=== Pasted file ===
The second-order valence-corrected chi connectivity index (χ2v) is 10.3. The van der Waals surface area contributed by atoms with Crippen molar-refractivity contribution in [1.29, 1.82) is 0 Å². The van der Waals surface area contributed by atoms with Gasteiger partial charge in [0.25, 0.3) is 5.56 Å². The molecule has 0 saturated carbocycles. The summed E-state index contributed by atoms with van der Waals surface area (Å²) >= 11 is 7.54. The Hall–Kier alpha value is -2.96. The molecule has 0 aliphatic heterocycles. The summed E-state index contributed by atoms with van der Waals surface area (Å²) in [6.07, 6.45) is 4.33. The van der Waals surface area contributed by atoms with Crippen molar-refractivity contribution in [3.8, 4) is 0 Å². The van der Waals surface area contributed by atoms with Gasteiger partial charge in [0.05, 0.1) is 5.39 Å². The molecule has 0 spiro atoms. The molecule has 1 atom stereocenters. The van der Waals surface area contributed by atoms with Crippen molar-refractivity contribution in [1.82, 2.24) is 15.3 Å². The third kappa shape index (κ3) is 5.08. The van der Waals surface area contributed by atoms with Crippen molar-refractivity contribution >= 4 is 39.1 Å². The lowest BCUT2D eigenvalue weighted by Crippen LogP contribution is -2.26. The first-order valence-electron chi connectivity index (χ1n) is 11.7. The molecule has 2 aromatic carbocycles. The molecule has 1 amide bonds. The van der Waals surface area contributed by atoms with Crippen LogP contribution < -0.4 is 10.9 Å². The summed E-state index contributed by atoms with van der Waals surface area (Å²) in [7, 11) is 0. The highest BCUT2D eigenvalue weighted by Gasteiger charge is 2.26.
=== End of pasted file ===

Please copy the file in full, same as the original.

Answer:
The second-order valence-corrected chi connectivity index (χ2v) is 10.3. The van der Waals surface area contributed by atoms with Crippen molar-refractivity contribution in [1.29, 1.82) is 0 Å². The van der Waals surface area contributed by atoms with Gasteiger partial charge in [0.25, 0.3) is 5.56 Å². The molecule has 0 saturated carbocycles. The summed E-state index contributed by atoms with van der Waals surface area (Å²) >= 11 is 7.54. The Hall–Kier alpha value is -2.96. The molecule has 0 aliphatic heterocycles. The summed E-state index contributed by atoms with van der Waals surface area (Å²) in [6.07, 6.45) is 4.33. The van der Waals surface area contributed by atoms with Crippen molar-refractivity contribution in [3.8, 4) is 0 Å². The van der Waals surface area contributed by atoms with Gasteiger partial charge in [0.05, 0.1) is 5.39 Å². The molecule has 0 spiro atoms. The molecule has 1 atom stereocenters. The van der Waals surface area contributed by atoms with Crippen molar-refractivity contribution in [1.82, 2.24) is 15.3 Å². The third kappa shape index (κ3) is 5.08. The van der Waals surface area contributed by atoms with Crippen molar-refractivity contribution >= 4 is 39.1 Å². The lowest BCUT2D eigenvalue weighted by Crippen LogP contribution is -2.26. The first-order valence-electron chi connectivity index (χ1n) is 11.7. The molecule has 2 aromatic carbocycles. The molecule has 1 amide bonds. The van der Waals surface area contributed by atoms with Crippen LogP contribution < -0.4 is 10.9 Å². The summed E-state index contributed by atoms with van der Waals surface area (Å²) in [7, 11) is 0. The highest BCUT2D eigenvalue weighted by Gasteiger charge is 2.26.